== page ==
What it does

Platforms 2 and 3 at Zürich Hardbrücke station become very congested at busy times. Passengers tend to crowd towards the middle of the platform. Our solution takes real time data from the station to work out which areas of the station are congested or less busy. This information is then used to direct passengers to the less busy sections of the platform. The primary way of doing this is through a new set of electronic station information boards, located at station entrances. Each board displays all of the services to stop at the station, when the train is due and, most importantly, the area of the platform they should go to for their train. The system works by directing the passenger to less crowded areas on the platform; this helps to even out the number of people in each area of the platform as the system adjusts dynamically to send people to less occupied locations. The system decides which platform area to send people to through the following process:

  1. Compare how crowded each platform section is
  2. If one section is clearly less crowded, direct passengers towards this section
  3. In the event that several sections are similarly crowded, passengers are sent to the section where the train will be least busy.
  4. If all sections are lightly loaded

There are also secondary information boards, located on the platforms, detailing how busy each section of the platform is as well as detecting how crowded the carriages on the next train are. These boards take live information from both the train and the platform data and dynamically update to suggest to passengers an optimal location.

How we built it

For the design of the entrance signage, we took the information regarding the S-Bahn routes serving the station and came up with a brand new design of information board displaying all of these, colour co-ordinated to match the system-wide maps. Unlike the existing information boards in the station, which only inform passengers about the next train due, the new board provides information about all of the regular services. This information includes when the next train of each service is due, but the key new information is the platform zone indicator. This directs the passengers to a specific area of the platform with the intention of evening out crowding along the platform. The board was initially sketched out using a graphics program and then implemented using Javascript.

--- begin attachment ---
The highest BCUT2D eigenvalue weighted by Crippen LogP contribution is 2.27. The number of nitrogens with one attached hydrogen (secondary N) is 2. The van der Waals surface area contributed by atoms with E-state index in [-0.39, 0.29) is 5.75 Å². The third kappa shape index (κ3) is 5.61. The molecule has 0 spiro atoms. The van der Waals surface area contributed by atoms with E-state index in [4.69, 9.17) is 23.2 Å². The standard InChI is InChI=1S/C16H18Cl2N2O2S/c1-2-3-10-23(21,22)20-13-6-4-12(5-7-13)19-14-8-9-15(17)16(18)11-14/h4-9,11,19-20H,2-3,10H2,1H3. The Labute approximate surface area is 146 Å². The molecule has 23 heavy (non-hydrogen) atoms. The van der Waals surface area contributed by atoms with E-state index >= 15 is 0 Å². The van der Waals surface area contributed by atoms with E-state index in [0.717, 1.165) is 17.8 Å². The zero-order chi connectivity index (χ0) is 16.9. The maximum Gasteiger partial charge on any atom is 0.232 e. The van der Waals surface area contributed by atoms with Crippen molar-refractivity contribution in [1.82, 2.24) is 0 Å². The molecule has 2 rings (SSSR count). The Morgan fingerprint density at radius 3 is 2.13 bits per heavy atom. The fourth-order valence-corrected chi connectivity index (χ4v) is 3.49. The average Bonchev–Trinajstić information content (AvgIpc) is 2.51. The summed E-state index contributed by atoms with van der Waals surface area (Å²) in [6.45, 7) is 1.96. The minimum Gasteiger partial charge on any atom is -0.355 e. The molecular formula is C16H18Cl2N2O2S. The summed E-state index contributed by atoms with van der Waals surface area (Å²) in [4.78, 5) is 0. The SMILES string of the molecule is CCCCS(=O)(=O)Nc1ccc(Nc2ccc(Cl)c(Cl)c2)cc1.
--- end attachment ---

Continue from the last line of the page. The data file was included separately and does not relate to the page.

Firstly, we examined the provided data and extracted the necessary information (e.g. train times, platforms, crowding data points etc.)

Heatmaps were generated by iterating in a moving-window though the 1.1GB dataset and exported minute-wise snapshots. To keep the heatmap snapshots comparable, they share the same kernel density calibration.

From the heatmap, we extracted the data for each section of the platform. We then displayed this in a graphical format, showing the passengers how crowded each section of the platform is. Additionally, there is a display showing how crowded each carriage on the next train is. These graphics are animated and colour coded so are easy to read at a distance so passengers can identify overcrowded areas and avoid them. This was developed purely using HTML and Javascript.

Serverside data collection and decision making (using platform congestion and train utilization data) with RESTful API to provide direction information for clients

Challenges we ran into

Unsanitised dataset, needed to sanitize the data to get what only the required information. Relating unrelated datasets to each other Development environment not ready before event.

Accomplishments that we're proud of

Creating a real time information board. This takes live train data, both arrival time and carriage occupation. This is then combined with the live platform data and the system displays to the passengers when the train is due and where to stand on the platform based on how busy each section of both the train and platform are. This is innovative because it combines platform crowd control along with train information.

Additionally, a key requirement for the information at the station entrance was to be quick and simple for the passengers to learn where they need to go. A conscious decision was made to minimise the thought process for an individual passenger. By displaying the services, and their colours, it means the necessary information is available at a glance whereas a full graphic of the platform would require more thought to process and could cause congestion when entering the station. We believe that this key aim has been successfully accomplished.

Finally, we are proud that not only have we come up with a solution for this particular station but that our solution is easily applicable for other stations across the network and even worldwide. By doing this, it should be more straightforward to resolve similar problems in the future. Additionally, not only have we achieved the scope we have also gone beyond by additionally including the time till each train and displaying how crowded each train carriage will be. These both help have more relevant and useful information and, in the case of timing, reduce congestion by preventing long waits on the platform.

What we learned

Processing big datasets slow down your apps and computer (or it is impossible). The quality of datasets and dataset description vary. But with the mentors on hand we could solve most of the questions we had.

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